"We like our staff."
Translation:Vi tycker om vår personal.
personal is singular and an en word, so it must be vår.
EN Vi tycker om vår stad We like our town.
ETT Vi tycker om vårt hus We like our house.
PLURAL Vi tycker om våra barn We like our children.
Is "personal" a collective noun (since singular is used)? Would one use "våra personaler" in any cases? Thanks!!
It's usually uncountable. Plural forms do exist, but all the contexts I've managed to find sound strange and unfamiliar to me. What you do hear pretty often in the spoken language is the use "en personal", meaning "one employee". That usage still has the singular though: Det var tre personal där. (There were three staff there). I don't recommend this usage either, it sounds wrong to many people.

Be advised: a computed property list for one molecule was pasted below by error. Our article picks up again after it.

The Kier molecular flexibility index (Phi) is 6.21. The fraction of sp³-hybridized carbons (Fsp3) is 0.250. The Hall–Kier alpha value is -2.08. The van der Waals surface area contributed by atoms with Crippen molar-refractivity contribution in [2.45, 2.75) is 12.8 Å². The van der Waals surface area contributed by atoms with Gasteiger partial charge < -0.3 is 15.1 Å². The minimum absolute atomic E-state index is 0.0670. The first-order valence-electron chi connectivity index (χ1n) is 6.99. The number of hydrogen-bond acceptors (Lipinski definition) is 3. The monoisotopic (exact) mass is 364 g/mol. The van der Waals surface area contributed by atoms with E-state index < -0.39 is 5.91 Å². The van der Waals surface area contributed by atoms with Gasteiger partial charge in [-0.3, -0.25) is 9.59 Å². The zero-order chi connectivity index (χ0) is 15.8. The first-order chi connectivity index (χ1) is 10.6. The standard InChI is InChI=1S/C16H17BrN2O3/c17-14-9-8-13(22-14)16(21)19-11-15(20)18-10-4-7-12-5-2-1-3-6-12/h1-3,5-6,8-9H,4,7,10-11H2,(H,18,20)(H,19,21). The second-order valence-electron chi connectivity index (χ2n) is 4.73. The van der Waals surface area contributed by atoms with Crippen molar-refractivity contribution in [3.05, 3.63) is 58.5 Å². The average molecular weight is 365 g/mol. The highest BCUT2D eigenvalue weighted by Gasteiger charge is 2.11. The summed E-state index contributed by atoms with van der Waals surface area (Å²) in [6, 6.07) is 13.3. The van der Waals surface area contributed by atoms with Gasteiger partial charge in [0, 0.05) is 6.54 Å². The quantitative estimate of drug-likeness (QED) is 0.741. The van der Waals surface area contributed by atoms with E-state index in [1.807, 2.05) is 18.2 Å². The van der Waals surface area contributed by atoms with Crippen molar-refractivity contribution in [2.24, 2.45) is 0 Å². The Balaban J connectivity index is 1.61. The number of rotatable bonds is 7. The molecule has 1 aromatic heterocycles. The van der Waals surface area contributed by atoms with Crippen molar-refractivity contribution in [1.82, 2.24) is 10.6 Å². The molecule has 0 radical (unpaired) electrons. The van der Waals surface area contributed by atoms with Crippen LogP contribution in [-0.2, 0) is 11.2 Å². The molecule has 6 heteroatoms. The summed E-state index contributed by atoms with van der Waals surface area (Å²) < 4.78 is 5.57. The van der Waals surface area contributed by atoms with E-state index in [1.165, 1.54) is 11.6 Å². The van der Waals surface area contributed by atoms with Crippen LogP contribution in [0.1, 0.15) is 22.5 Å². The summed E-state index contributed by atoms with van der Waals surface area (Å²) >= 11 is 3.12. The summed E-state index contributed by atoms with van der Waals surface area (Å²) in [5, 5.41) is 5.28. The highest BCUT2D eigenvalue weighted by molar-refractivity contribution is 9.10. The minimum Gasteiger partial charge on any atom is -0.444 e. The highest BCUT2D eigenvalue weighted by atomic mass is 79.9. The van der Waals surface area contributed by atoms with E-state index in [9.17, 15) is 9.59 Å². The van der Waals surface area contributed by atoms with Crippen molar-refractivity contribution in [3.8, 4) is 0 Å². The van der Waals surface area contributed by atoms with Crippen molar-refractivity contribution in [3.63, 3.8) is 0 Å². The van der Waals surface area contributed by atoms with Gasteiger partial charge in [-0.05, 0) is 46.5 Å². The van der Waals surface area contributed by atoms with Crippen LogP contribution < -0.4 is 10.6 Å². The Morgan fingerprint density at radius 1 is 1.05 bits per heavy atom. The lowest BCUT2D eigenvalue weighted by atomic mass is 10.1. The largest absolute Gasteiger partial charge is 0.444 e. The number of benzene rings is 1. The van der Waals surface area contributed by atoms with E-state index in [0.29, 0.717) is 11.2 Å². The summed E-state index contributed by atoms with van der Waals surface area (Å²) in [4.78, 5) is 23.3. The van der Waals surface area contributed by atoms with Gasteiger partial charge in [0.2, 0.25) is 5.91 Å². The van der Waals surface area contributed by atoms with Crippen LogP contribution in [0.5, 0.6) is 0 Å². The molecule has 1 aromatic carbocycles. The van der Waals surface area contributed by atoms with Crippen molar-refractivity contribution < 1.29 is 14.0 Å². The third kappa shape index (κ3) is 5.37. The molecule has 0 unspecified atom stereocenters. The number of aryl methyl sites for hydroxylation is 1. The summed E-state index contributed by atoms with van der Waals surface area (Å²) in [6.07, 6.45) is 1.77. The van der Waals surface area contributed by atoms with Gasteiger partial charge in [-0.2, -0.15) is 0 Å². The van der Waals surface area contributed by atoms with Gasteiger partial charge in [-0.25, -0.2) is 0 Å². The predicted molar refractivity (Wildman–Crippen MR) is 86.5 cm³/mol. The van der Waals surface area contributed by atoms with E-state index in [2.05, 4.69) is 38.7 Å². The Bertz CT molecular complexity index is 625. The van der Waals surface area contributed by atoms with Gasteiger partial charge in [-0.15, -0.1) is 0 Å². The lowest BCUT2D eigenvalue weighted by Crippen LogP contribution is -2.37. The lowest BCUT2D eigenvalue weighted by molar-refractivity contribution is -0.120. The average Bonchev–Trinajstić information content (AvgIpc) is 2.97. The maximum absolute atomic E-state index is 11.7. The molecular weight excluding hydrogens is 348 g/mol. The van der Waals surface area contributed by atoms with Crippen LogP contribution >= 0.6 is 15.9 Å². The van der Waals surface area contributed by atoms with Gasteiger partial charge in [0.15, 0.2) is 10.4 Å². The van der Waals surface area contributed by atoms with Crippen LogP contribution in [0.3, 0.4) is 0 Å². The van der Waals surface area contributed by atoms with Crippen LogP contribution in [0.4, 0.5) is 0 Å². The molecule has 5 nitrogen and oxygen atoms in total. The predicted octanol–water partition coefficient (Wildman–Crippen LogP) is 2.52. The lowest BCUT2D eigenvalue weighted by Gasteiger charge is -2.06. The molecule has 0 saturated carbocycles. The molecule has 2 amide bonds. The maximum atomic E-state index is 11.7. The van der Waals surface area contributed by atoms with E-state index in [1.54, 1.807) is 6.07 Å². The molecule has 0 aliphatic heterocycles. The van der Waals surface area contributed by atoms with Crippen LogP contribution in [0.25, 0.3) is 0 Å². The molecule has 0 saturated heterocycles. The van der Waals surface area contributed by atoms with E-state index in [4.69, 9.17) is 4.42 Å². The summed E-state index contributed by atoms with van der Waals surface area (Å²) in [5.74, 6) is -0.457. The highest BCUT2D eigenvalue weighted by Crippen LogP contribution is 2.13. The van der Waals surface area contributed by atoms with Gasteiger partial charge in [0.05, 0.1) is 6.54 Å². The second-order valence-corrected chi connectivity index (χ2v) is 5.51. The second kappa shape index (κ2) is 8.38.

Tack!!! :) So would there be an alternative way to express "three employees" if you don't recommend "tre personal"?
For most contexts, en anställd is a very good translation of an employee, so I'd say tre anställda.
The main Swedish version (which is the version you can see on top of this page) is Vi tycker om vår personal. But if it suggested anställda for you, my guess is that you probably had the possessive pronoun in the wrong form: since personal ('staff') is singular, you need to say vår personal, but since anställda ('employees') is plural, we say våra anställda. If you mix up vår and våra, unfortunately the machine will correct the noun rather than the possessive pronoun.
Swedish often uses the definite form where English prefers a possessive pronoun, but only in cases where it's obvious what you're referring to. A very typical example is jag tappar rösten 'I'm losing my voice' – I'm not very likely to lose anyone else's voice. But for this to work, it needs to be more or less obvious whose thing we're referring to. So it's mainly used with "things everyone is expected to have", like your voice, your teeth, your wallet and so on. Not everyone is expected to have 'staff' though, so it doesn't really fit here.